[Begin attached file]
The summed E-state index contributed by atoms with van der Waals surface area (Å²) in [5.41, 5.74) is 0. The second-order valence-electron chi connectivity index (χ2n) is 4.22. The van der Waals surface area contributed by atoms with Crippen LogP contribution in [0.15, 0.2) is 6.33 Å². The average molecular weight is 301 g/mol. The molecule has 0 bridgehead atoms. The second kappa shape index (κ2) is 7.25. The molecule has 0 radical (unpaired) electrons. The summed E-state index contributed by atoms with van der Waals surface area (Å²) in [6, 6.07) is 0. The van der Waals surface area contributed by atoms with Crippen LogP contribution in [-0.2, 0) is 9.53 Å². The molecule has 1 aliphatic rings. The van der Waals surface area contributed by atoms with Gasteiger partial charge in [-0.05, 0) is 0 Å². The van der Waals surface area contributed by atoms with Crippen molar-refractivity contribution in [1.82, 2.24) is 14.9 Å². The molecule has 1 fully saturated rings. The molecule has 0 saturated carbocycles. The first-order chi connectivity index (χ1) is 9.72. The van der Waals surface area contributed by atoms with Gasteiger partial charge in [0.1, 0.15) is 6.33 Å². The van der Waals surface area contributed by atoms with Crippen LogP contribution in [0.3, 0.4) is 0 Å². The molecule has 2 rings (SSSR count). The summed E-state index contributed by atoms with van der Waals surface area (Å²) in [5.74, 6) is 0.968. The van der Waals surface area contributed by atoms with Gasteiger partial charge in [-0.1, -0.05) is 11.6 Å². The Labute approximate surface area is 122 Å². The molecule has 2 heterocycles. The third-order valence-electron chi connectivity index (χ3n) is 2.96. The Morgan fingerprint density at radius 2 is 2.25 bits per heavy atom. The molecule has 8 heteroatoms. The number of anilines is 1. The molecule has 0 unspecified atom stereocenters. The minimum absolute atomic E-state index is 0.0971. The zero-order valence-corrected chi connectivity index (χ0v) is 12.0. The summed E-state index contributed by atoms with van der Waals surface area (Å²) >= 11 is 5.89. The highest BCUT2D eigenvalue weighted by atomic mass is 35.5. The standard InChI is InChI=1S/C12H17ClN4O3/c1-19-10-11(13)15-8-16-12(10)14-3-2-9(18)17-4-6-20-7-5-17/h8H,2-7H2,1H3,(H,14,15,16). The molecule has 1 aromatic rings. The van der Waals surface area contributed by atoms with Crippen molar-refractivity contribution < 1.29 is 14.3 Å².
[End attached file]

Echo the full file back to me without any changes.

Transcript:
The summed E-state index contributed by atoms with van der Waals surface area (Å²) in [5.41, 5.74) is 0. The second-order valence-electron chi connectivity index (χ2n) is 4.22. The van der Waals surface area contributed by atoms with Crippen LogP contribution in [0.15, 0.2) is 6.33 Å². The average molecular weight is 301 g/mol. The molecule has 0 bridgehead atoms. The second kappa shape index (κ2) is 7.25. The molecule has 0 radical (unpaired) electrons. The summed E-state index contributed by atoms with van der Waals surface area (Å²) in [6, 6.07) is 0. The van der Waals surface area contributed by atoms with Crippen LogP contribution in [-0.2, 0) is 9.53 Å². The molecule has 1 aliphatic rings. The van der Waals surface area contributed by atoms with Gasteiger partial charge in [-0.05, 0) is 0 Å². The van der Waals surface area contributed by atoms with Crippen molar-refractivity contribution in [1.82, 2.24) is 14.9 Å². The molecule has 1 fully saturated rings. The molecule has 0 saturated carbocycles. The first-order chi connectivity index (χ1) is 9.72. The van der Waals surface area contributed by atoms with Gasteiger partial charge in [0.1, 0.15) is 6.33 Å². The van der Waals surface area contributed by atoms with Crippen LogP contribution in [0.3, 0.4) is 0 Å². The molecule has 2 rings (SSSR count). The summed E-state index contributed by atoms with van der Waals surface area (Å²) in [5.74, 6) is 0.968. The van der Waals surface area contributed by atoms with Gasteiger partial charge in [-0.1, -0.05) is 11.6 Å². The Labute approximate surface area is 122 Å². The molecule has 2 heterocycles. The third-order valence-electron chi connectivity index (χ3n) is 2.96. The Morgan fingerprint density at radius 2 is 2.25 bits per heavy atom. The molecule has 8 heteroatoms. The number of anilines is 1. The molecule has 0 unspecified atom stereocenters. The minimum absolute atomic E-state index is 0.0971. The zero-order valence-corrected chi connectivity index (χ0v) is 12.0. The summed E-state index contributed by atoms with van der Waals surface area (Å²) >= 11 is 5.89. The highest BCUT2D eigenvalue weighted by atomic mass is 35.5. The standard InChI is InChI=1S/C12H17ClN4O3/c1-19-10-11(13)15-8-16-12(10)14-3-2-9(18)17-4-6-20-7-5-17/h8H,2-7H2,1H3,(H,14,15,16). The molecule has 1 aromatic rings. The van der Waals surface area contributed by atoms with Crippen molar-refractivity contribution < 1.29 is 14.3 Å².